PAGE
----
Few enterprise environments, applications or systems exist in isolation. Most are connected to other applications and services by data feeds and common reference data. Others are connected through elaborate integration networks. Looking above the level of single applications and focus on an enterprise’s whole software portfolio, there emerge a complex collection of silo applications, heterogeneous platforms, and islands of sometimes duplicated data and services that are interconnected by messages, objects, file transfers, batch feeds, and human interactions.
An enterprise’s integration architecture balances the requirements of the business and the requirements of individual applications. Inside this integration architecture, there is often an overwhelming maze of systems, connections, and channels. Studying enough enterprise environments, and a common combinations of integrated systems such as portals, networks of connections (such as message brokers, buses, and point-to-point connections), and numerous individual connections and channels. To understand the maze, it is helpful to understand how many of these integration architectures evolved one application at a time.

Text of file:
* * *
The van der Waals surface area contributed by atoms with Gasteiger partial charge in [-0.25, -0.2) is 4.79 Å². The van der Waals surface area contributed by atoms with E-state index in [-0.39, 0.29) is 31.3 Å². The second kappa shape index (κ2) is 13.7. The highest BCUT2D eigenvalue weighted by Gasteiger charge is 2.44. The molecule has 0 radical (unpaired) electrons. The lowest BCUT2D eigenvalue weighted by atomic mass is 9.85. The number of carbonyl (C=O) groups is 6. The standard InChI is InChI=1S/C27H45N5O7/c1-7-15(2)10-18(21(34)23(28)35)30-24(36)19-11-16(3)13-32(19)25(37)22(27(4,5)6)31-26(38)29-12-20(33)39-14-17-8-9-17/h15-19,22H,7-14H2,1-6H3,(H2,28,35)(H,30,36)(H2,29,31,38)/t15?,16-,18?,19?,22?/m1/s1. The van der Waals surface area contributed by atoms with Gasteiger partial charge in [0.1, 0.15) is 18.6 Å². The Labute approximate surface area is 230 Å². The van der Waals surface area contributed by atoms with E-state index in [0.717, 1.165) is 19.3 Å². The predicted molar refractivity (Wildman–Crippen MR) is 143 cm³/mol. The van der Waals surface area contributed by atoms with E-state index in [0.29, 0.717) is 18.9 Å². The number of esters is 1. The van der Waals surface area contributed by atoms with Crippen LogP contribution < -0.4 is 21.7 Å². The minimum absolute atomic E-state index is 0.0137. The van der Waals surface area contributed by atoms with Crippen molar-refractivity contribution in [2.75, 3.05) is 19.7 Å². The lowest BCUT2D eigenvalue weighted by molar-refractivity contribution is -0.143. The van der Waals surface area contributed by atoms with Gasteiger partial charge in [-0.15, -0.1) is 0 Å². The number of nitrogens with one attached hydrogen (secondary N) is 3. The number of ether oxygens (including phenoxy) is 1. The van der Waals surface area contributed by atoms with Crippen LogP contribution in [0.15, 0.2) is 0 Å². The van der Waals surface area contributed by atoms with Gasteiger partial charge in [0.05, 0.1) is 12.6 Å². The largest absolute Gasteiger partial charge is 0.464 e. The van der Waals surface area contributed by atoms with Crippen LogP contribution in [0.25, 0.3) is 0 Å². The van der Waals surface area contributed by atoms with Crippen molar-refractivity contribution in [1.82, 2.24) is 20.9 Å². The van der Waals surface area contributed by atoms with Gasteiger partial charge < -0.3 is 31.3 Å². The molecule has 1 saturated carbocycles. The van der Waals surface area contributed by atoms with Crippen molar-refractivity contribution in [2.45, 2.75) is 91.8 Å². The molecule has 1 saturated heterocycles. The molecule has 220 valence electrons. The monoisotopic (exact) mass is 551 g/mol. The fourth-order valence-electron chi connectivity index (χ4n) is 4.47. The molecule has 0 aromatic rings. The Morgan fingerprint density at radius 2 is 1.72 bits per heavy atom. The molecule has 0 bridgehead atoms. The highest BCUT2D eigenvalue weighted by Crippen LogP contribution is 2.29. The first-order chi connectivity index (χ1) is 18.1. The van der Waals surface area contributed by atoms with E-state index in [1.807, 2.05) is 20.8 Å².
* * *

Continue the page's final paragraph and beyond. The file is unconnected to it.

As Albert Einstein stated: “The significant problems we face cannot be solved at the same level of thinking we were at when we created them”.